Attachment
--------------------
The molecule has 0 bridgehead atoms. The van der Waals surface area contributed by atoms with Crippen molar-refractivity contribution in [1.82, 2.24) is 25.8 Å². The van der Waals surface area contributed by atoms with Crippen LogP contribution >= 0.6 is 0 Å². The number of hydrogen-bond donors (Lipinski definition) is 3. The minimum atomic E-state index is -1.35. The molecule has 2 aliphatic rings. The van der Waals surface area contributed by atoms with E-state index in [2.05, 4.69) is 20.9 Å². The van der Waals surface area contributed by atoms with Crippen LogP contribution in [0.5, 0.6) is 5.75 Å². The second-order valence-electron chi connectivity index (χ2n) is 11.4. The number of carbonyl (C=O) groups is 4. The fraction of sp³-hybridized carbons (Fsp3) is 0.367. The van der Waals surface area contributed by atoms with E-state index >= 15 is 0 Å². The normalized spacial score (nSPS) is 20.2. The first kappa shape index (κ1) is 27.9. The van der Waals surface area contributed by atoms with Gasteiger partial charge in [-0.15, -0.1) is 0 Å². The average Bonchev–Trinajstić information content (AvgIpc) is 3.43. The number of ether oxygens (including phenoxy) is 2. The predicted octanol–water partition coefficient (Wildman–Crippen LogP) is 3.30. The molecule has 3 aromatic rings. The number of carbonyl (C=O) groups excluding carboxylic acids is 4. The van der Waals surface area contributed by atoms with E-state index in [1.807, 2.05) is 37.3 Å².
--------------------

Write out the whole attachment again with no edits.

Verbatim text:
The molecule has 0 bridgehead atoms. The van der Waals surface area contributed by atoms with Crippen molar-refractivity contribution in [1.82, 2.24) is 25.8 Å². The van der Waals surface area contributed by atoms with Crippen LogP contribution >= 0.6 is 0 Å². The number of hydrogen-bond donors (Lipinski definition) is 3. The minimum atomic E-state index is -1.35. The molecule has 2 aliphatic rings. The van der Waals surface area contributed by atoms with E-state index in [2.05, 4.69) is 20.9 Å². The van der Waals surface area contributed by atoms with Crippen LogP contribution in [0.5, 0.6) is 5.75 Å². The second-order valence-electron chi connectivity index (χ2n) is 11.4. The number of carbonyl (C=O) groups is 4. The fraction of sp³-hybridized carbons (Fsp3) is 0.367. The van der Waals surface area contributed by atoms with E-state index >= 15 is 0 Å². The normalized spacial score (nSPS) is 20.2. The first kappa shape index (κ1) is 27.9. The van der Waals surface area contributed by atoms with Gasteiger partial charge in [-0.15, -0.1) is 0 Å². The average Bonchev–Trinajstić information content (AvgIpc) is 3.43. The number of ether oxygens (including phenoxy) is 2. The predicted octanol–water partition coefficient (Wildman–Crippen LogP) is 3.30. The molecule has 3 aromatic rings. The number of carbonyl (C=O) groups excluding carboxylic acids is 4. The van der Waals surface area contributed by atoms with E-state index in [1.807, 2.05) is 37.3 Å².